COPENHAGEN (Reuters) - Ailing wind turbine maker Vestas (VWS.CO) is in talks with Japan's Mitsubishi Heavy Industries (7011.T) which could result in a much-needed capital injection, sending its shares sharply higher.
The talks could centre on the industrial conglomerate investing up to 200 million euros ($250.3 million) in return for a 20 percent stake in Vestas and access to some of its technology, possibly for offshore turbines, analysts said on Tuesday.
Vestas, the world's largest wind turbine manufacturer which has been hit by government cuts to renewable energy subsidies, is more likely to be looking for a partner than a buyer for the whole company, they added.
The Danish company has been the subject of takeover speculation after it agreed with its banks to delay a check on whether it would meet loan covenants and issued two profit warnings due to manufacturing problems that wiped out 2011 earnings.
Its shares jumped nearly 18 percent at the stock market open in Copenhagen on Tuesday, hitting a three-month high and traded up 15.5 percent by 1005 GMT against a flat benchmark index .OMXC20
"Vestas needs cash so without having to go to market, they are trying to see if anyone wants to take a stake," Sanford C. Bernstein analyst Martin Prozesky said.
Vestas Chief Executive Ditlev Engel has been under pressure to restore investors' confidence following the profit warnings in January and last October.
The company last week unveiled plans for 1,400 more job cuts to save an extra 100 million euros ($125 million), as it battened down the hatches for another difficult year in 2013.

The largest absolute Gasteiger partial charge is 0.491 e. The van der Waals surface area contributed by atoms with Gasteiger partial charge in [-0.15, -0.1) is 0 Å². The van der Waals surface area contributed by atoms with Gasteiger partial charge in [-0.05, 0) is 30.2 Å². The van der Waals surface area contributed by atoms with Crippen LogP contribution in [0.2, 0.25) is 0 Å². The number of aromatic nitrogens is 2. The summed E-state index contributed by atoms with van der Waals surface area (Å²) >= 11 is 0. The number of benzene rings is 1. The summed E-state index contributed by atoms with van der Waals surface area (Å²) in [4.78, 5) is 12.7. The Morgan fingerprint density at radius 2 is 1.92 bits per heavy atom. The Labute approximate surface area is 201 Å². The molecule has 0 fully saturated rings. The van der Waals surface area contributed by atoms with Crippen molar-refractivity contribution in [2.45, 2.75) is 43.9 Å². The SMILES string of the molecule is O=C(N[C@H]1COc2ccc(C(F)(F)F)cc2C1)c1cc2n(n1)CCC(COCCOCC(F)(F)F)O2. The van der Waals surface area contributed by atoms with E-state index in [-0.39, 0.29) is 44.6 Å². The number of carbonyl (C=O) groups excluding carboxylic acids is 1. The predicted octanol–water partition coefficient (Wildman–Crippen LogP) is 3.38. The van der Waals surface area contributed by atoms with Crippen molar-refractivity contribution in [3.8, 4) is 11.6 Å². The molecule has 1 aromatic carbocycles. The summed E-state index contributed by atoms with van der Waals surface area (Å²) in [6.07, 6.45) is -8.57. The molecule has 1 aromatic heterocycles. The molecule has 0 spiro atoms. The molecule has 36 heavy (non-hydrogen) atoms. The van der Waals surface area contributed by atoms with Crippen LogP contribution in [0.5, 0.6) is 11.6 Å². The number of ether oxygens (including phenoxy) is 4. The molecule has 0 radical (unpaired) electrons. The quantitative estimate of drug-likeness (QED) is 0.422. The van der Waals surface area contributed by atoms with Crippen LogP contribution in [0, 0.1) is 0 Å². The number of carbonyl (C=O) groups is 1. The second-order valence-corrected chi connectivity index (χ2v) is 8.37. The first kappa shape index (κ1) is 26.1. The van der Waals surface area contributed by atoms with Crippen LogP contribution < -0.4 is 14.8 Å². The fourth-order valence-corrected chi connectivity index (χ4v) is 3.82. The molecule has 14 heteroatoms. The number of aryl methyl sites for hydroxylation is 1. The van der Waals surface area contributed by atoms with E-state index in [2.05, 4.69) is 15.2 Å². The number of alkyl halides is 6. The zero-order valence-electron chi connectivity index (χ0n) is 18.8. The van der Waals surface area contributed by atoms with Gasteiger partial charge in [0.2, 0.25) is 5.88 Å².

A cash injection from Mitsubishi would only be a short-term solution, as the company needs to generate cash in the future, Prozesky said.
Vestas' debt stood at 1.15 billion euros at the end of June and said last month it had a free cash outflow in the second quarter of 338 million euros, more than the previous three months.
Some form of tie-up between the two groups, which have both invested heavily in 7 megawatt offshore wind turbines, could be attractive, another analyst said.
"It is a strategically good match," said Sydbank analyst Jacob Pedersen. "I do not believe (it will lead to) ... a takeover by Mitsubishi, but I believe in a strategic co-operation within the area of offshore wind turbines," Pedersen said.
Such a deal would raise Mitsubishi's technology significantly and strengthen Vestas' financial position, he said.
The company said late on Monday it was discussing a "strategic cooperation," and declined to give details. ($1 = 0.7990 euros)
Editing by Erica Billingham